The first few days in Chengdu I didn't do too much, but this was fine by me. The hostel had a mixture of Westerners staying there, and it was nice to casually socialise and drink a few beers with some fellow backpackers. On Sunday I headed out to have an explore of the city centre. I called by the main square with a big Mao statue and dozens of armed police wandering about, which felt a little over the top, but right now in China the transfer of power is going on, and as such even my VPN was blocked (until I got around it), so the state is a little sensitive. After the square I walked down to the People's Park, which a fantastically crazy place. It was swarming with people and families, and there was so much entertainment going on in different corners and open spaces. In the central plaza a good hundred people of all ages were doing a form of line dancing to techno which was quite amusing to watch, especially the participants well in their 80s clearly having a wonderful time with huge grins plastered across their wrinkled cheeks. Terrible karaoke was occurring around the periphery, some people had drawn small crowds, others were singing to the wind, and it was all truly bizarre. I soon bumped into three friends from the hostel, a guy from Australia, and two girls, one from New York and the other from Denmark, and I spent the rest of the day with them. We continued soaking up the park, and the Danish girl and I joined in the dancing, which was great fun and I think people were pleased the foreigners were joining in with them. We wandered through town, explored a commercialised Tibetan area aimed at tourists full of little shops and snack stalls. I shot twenty bolts from a crossbow at a target with consistent accuracy, and won a little badge for my efforts. We took dinner in a food street, and ended up with mutton in a broth, which was fairly tasty, until the woman came and poured a bowl of diced stomach in there, at which point I lost my appetite.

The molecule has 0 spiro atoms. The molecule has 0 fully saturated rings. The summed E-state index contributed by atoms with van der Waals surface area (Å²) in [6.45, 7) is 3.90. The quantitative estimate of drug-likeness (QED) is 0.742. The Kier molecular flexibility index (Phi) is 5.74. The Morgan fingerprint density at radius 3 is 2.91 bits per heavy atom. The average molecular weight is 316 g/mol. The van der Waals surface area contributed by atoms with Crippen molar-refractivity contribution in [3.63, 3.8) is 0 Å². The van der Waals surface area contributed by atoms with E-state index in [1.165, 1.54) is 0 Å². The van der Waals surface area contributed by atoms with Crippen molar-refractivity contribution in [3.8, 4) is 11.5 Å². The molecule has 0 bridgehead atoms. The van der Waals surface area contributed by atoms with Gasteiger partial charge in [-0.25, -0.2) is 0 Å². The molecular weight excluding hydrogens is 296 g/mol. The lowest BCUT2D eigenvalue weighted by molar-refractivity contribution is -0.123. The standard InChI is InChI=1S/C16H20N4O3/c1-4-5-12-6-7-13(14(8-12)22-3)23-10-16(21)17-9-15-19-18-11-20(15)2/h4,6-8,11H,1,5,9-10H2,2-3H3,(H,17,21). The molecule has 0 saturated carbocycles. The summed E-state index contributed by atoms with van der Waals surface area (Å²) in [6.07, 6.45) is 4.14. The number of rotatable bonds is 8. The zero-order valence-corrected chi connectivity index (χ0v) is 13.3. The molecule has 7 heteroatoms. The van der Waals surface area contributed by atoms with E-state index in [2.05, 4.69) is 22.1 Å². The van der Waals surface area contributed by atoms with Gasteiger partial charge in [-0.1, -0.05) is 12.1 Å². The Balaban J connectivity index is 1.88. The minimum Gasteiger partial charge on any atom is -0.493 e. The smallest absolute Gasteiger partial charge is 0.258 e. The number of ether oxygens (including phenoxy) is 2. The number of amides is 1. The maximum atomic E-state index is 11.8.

Mao overlooks the central square.
Danish Malene dancing in the park.
The dentists operate in the front room facing the street.
Crayfish for dinner.
Sheep stomach soup for dinner.
The following day, Monday, I got up early with Patricia, my New York room mate, and went on a trip to the Chengdu Panda Base. We left the hostel at 7.30am in order to be there for morning feeding time, as pandas are lazy creatures and when they're not munching on bamboo, they slob about dozing and not doing much, so feeding time is the time to go. The pandas were great. They're such a curious animal and quite unlike any other, and it was really enjoyable to watch them in such close quarters. The park was really good too; it was nice and quiet (we chose to avoid the weekend on purpose), well landscaped and huge, with lots of different enclosures with different age groups of pandas in. The whole place was a panda version of Jurassic Park-cum-Disney; obviously there were no dinosaurs or rides, but this is what it reminded me of. Typically, there were Chinese tour groups there, following the megaphone leader with the little flag, and you could hear the gurgling babble of their loud chatter approaching like a distant cavalry. The hushed Westerners looked with disdain as the gangs of noisy Chinese plodded along and swamped the viewing areas, not lowering their conversations for a second. It was easy to escape though, due to the number of enclosures to view the animals in so it didn't impact upon my enjoyment. I'm glad I wasn't there at the weekend though. We spent two hours in the park which was just about long enough, before heading back to the city for more idle relaxation and chit-chat with other travellers. 

Bamboo breakfast.
Paws me another.
Panda party.
It would make a lovely throw.
Panda-ing to their tastes.
Panda 'nother couple.
Eats, shoots and leaves.
I'll stop with the captions. It's just more pictures of pandas eating.

There were Red Pandas too.